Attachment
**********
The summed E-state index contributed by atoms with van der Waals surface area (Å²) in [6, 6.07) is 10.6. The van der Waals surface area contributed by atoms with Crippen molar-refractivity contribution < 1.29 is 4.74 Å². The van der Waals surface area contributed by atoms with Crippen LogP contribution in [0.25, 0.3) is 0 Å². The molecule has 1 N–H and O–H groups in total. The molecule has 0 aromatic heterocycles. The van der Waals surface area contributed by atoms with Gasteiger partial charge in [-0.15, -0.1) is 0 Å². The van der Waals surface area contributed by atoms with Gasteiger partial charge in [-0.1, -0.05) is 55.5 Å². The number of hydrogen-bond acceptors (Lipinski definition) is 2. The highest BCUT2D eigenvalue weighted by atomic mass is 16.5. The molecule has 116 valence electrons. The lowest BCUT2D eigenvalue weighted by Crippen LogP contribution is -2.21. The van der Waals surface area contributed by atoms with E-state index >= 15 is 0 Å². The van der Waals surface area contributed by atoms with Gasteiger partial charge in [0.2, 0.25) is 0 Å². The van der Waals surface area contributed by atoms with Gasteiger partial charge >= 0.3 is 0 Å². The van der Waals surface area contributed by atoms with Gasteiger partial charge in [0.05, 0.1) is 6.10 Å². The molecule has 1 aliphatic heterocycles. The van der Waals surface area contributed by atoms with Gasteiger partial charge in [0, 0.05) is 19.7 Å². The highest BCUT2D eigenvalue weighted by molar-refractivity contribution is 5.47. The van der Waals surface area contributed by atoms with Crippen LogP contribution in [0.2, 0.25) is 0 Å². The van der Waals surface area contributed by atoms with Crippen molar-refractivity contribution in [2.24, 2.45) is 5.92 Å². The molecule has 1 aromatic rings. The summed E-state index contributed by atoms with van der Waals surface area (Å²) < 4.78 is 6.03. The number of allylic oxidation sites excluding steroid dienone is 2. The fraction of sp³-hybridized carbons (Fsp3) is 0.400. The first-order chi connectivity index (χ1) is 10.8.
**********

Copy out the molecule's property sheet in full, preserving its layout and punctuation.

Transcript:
The summed E-state index contributed by atoms with van der Waals surface area (Å²) in [6, 6.07) is 10.6. The van der Waals surface area contributed by atoms with Crippen molar-refractivity contribution < 1.29 is 4.74 Å². The van der Waals surface area contributed by atoms with Crippen LogP contribution in [0.25, 0.3) is 0 Å². The molecule has 1 N–H and O–H groups in total. The molecule has 0 aromatic heterocycles. The van der Waals surface area contributed by atoms with Gasteiger partial charge in [-0.15, -0.1) is 0 Å². The van der Waals surface area contributed by atoms with Gasteiger partial charge in [-0.1, -0.05) is 55.5 Å². The number of hydrogen-bond acceptors (Lipinski definition) is 2. The highest BCUT2D eigenvalue weighted by atomic mass is 16.5. The molecule has 116 valence electrons. The lowest BCUT2D eigenvalue weighted by Crippen LogP contribution is -2.21. The van der Waals surface area contributed by atoms with E-state index >= 15 is 0 Å². The van der Waals surface area contributed by atoms with Gasteiger partial charge in [0.2, 0.25) is 0 Å². The van der Waals surface area contributed by atoms with Gasteiger partial charge >= 0.3 is 0 Å². The van der Waals surface area contributed by atoms with Gasteiger partial charge in [0.05, 0.1) is 6.10 Å². The molecule has 1 aliphatic heterocycles. The van der Waals surface area contributed by atoms with Gasteiger partial charge in [0, 0.05) is 19.7 Å². The highest BCUT2D eigenvalue weighted by molar-refractivity contribution is 5.47. The van der Waals surface area contributed by atoms with Crippen LogP contribution in [0.2, 0.25) is 0 Å². The van der Waals surface area contributed by atoms with Crippen molar-refractivity contribution in [2.24, 2.45) is 5.92 Å². The molecule has 1 aromatic rings. The summed E-state index contributed by atoms with van der Waals surface area (Å²) < 4.78 is 6.03. The number of allylic oxidation sites excluding steroid dienone is 2. The fraction of sp³-hybridized carbons (Fsp3) is 0.400. The first-order chi connectivity index (χ1) is 10.8.